State Lawyers under the banner of the National Association of Prosecutors of Liberia (NAPL) on Monday, March 25, 2019, threatened to boycott all courtroom activities throughout the country if Chief Justice Francis Saye Korkpor refused to reprimand Cllr. William B. Sando, resident judge of the 11th Judicial Circuit Court in Tubmanburg, Bomi County.
The prosecutors’ planned decision followed a recent complaint filed before Chief Justice Korkpor by Cllr. Juma P. Karnley, Bomi County attorney, against Judge Sando. Karnley claimed that the judge ordered his flogging and subsequent detention at the Tubmanburg Central Prison.
Judge Sando is yet to make any comment about Karnley’s accusation, despite text messages and calls by the Daily Observer. However, on Monday, March 25, the judge was seen visiting the offices of the Chief Justice.
At yesterday’s press conference, NAPL’s President, Cllr. Jerry D.K. Garlawolu, said none of his lawyers will ever attend the courts across the country until Judge Sando is investigated for his alleged action against Karnley.
”Until the judge is reprimanded in conformity with the Judicial Canon for the governance of the conduct of judges in the country, we will not go to court,” the lawyers declared.
Cllr. Garlowolu said many of the prosecutors are being terrified, harboring the fear of being the next target if nothing is done to punish Judge Sando for his alleged treatment against Cllr. Karnley.
“If Judge Sando’s action is left unchecked, it could serve as precedence for other judicial authorities to intimidate, humiliate and subjugate prosecutors elsewhere in the country,” the NAPL’s president said.
According to Cllr. Garlowolu, Judge Sando’s alleged action does not only threaten prosecutors, but can also be equated to “misuse and abuse of his authority as a judge.
“We vehemently deplore and condemn the action by calling on the Supreme Court and authorities at the Ministry of Justice to take concrete steps, and institute genuine measures to prevent further occurrences of this utterly ugly and unacceptable act on the part of Judge Sando,” Garlowolu added.
He narrated further that Judge Sando had earlier issued a writ of contempt against Cllr. Karnley without giving him the opportunity to be heard before committing him to prison.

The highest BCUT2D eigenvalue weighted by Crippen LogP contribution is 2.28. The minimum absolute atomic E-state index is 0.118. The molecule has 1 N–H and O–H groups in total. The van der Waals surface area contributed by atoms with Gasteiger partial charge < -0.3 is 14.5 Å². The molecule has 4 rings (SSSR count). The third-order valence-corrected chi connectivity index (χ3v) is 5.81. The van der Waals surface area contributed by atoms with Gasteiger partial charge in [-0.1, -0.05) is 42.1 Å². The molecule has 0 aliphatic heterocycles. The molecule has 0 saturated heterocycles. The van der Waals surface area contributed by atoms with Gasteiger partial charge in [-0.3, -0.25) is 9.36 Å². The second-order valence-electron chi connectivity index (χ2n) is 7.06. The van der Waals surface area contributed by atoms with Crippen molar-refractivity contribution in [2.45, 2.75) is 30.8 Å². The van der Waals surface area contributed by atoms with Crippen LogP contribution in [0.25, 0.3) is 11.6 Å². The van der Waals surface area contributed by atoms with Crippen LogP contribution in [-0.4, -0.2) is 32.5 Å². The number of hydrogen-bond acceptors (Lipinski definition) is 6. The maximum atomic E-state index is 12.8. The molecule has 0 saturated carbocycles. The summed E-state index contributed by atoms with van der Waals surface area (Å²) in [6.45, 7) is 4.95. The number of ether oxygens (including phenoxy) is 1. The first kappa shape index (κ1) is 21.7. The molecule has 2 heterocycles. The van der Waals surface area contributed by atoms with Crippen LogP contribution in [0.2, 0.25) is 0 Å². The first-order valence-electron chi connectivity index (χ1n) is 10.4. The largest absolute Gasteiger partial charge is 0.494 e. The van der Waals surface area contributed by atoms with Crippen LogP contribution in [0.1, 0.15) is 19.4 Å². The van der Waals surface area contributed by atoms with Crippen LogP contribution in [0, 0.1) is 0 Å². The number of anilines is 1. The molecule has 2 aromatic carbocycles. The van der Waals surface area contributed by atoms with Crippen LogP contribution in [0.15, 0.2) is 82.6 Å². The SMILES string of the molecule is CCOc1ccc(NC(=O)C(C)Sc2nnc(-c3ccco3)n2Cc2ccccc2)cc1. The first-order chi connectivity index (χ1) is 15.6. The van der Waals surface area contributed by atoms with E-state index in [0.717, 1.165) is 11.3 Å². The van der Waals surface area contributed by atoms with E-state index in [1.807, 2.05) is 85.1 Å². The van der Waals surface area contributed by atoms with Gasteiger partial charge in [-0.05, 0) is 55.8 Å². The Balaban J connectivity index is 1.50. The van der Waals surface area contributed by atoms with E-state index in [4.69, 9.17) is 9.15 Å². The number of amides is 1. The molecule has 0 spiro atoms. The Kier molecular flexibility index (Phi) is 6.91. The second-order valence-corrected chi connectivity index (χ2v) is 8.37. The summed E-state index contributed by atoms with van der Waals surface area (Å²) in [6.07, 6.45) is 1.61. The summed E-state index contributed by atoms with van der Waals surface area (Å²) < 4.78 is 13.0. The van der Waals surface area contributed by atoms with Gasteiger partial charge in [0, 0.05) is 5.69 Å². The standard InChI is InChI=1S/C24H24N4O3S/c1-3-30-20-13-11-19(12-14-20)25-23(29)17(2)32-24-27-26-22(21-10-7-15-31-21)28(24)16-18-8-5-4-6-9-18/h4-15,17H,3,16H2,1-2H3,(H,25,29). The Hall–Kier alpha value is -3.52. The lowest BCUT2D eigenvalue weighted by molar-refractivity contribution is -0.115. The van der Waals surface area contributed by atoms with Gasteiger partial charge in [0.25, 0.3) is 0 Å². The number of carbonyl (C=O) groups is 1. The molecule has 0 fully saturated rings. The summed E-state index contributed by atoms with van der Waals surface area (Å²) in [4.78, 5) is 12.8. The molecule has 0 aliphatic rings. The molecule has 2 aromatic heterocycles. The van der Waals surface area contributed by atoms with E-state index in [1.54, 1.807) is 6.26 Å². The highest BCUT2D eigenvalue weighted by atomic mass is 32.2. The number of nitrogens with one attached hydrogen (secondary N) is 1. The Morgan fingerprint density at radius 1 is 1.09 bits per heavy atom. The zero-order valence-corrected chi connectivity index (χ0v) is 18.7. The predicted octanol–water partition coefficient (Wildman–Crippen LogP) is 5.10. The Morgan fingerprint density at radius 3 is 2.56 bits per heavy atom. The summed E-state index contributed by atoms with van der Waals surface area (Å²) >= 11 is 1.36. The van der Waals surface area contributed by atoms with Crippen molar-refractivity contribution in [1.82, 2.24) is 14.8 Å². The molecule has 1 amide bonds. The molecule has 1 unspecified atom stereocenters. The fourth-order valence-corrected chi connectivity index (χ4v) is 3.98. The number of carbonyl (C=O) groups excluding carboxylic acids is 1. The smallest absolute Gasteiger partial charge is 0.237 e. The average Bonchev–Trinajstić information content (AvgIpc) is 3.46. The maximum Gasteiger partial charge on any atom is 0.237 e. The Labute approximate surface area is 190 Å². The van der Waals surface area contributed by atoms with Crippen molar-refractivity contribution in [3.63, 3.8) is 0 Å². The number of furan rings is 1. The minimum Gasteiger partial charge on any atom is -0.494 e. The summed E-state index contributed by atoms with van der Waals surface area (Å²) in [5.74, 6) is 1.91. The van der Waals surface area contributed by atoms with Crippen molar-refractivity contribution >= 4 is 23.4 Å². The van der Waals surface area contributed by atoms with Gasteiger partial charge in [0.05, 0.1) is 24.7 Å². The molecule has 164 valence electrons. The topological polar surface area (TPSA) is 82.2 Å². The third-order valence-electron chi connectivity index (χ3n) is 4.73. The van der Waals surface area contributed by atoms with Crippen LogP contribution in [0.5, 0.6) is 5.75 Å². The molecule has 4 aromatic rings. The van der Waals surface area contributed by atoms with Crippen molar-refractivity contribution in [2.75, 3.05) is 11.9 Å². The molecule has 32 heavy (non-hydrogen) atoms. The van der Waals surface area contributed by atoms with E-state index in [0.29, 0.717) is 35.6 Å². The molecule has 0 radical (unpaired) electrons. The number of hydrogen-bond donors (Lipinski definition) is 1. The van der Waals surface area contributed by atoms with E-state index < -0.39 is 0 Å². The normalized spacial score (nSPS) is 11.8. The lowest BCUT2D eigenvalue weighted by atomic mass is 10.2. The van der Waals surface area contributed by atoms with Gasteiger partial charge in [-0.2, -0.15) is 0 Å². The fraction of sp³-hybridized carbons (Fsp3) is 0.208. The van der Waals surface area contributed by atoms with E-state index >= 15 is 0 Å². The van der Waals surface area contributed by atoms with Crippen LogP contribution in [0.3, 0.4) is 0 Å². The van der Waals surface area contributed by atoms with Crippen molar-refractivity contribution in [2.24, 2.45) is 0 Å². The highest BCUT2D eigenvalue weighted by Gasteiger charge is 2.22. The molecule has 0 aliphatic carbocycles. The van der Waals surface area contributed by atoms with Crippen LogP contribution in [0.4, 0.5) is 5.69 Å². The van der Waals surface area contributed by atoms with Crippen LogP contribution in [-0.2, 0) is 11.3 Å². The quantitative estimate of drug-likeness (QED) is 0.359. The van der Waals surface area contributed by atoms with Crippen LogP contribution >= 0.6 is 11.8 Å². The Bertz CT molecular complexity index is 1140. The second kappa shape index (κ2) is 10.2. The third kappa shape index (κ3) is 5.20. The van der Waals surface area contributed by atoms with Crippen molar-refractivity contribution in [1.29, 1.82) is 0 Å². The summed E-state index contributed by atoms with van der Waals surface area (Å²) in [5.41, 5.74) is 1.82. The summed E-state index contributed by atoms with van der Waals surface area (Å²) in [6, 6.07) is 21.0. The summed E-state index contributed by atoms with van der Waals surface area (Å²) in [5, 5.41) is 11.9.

“This is an abrogation of the doctrine of due process of the law,” Garlowolu said, adding, “the unprofessional and unethical conduct of Judge Sando is totally contrary to the dictates of the Code of Moral and Professional Ethics of lawyers in the country.”
He also claimed that prosecutors had engaged into the fight against crimes by prosecuting people suspected of committing that crime across the territoriality of Liberia, under extreme and difficult conditions.
He did not provide details of the “extreme and difficult conditions” the prosecutors were being faced with in the discharge of the respective prosecutorial duties throughout the country. However, Garlowolu said similar message has been forwarded to the Minister of Justice, Cllr. Frank Musa Dean, to investigate the circumstances that led to the alleged humiliation and incarceration of Cllr. Karnley.
It can be recalled that in Karnley’s complaint, dated March 22, 2019, to Chief Justice Korkpor, a copy of which is in the possession of the Daily Observer, he claimed that his ordeal started when Judge Sando held him in contempt of court.
The Bomi County attorney further claimed that the contempt charge came when he expressed an opposing view regarding a criminal case between one Alieu Siryon, on whose behalf the government instituted a lawsuit against defendant Mohammed Jabateh about four years ago.
Cllr. Karnley explained that the government’s lawsuit was to compel defendant Jabateh to payback US$2,000 that he received from Siryon to purchase a vehicle for him.
After Jabateh had allegedly refused to pay back Siryon’s US$2,000, he wrote a complaint against Jabateh to Judge Sando.
Acting on Siryon’s letter, Judge Sando on Monday, March 18, 2019, decided to institute Action of Debt against one Mohammed Fofana, who had later intervened to settle the dispute, demanding that he made payment of US$1,000 against the US$2,000.
But Karnley claimed that Siryon refused Fofana’s offer of the US$1,000. Instead, he chose to pursue the action of debt against Fofana in court.
When the communication reached Judge Sando, he immediately requested Fofana to appear before him the following day to answer to the complaint.
It was during that hearing Karnley claimed he was contacted by Fofana to accompany him to Judge Sando’s hearing, which he accepted, “but unfortunately, I became the victim.”
Though Karnley claimed that he was initially part of the case, Judge Sando at the time chose to leave him out of the matter. “Judge Sando held Fofana liable to pay the US$2,000, and his failure to do so led to his detention at the Tubmanburg Central Prison,” Karnley claimed.
It was during hearings into the matter that the County Attorney claimed that he expressed a contrary view to Judge Sando’s action to hold Fofana liable to pay US$2,000 to Siryon.
That payment was intended to satisfy Sando’s ruling against Fofana, who was not a party to the initial case, which decision Karnley said he seriously rejected.
During the hearing, Fofana was never allowed to be represented by a lawyer after Judge Sando refused his participation, according to Karnley.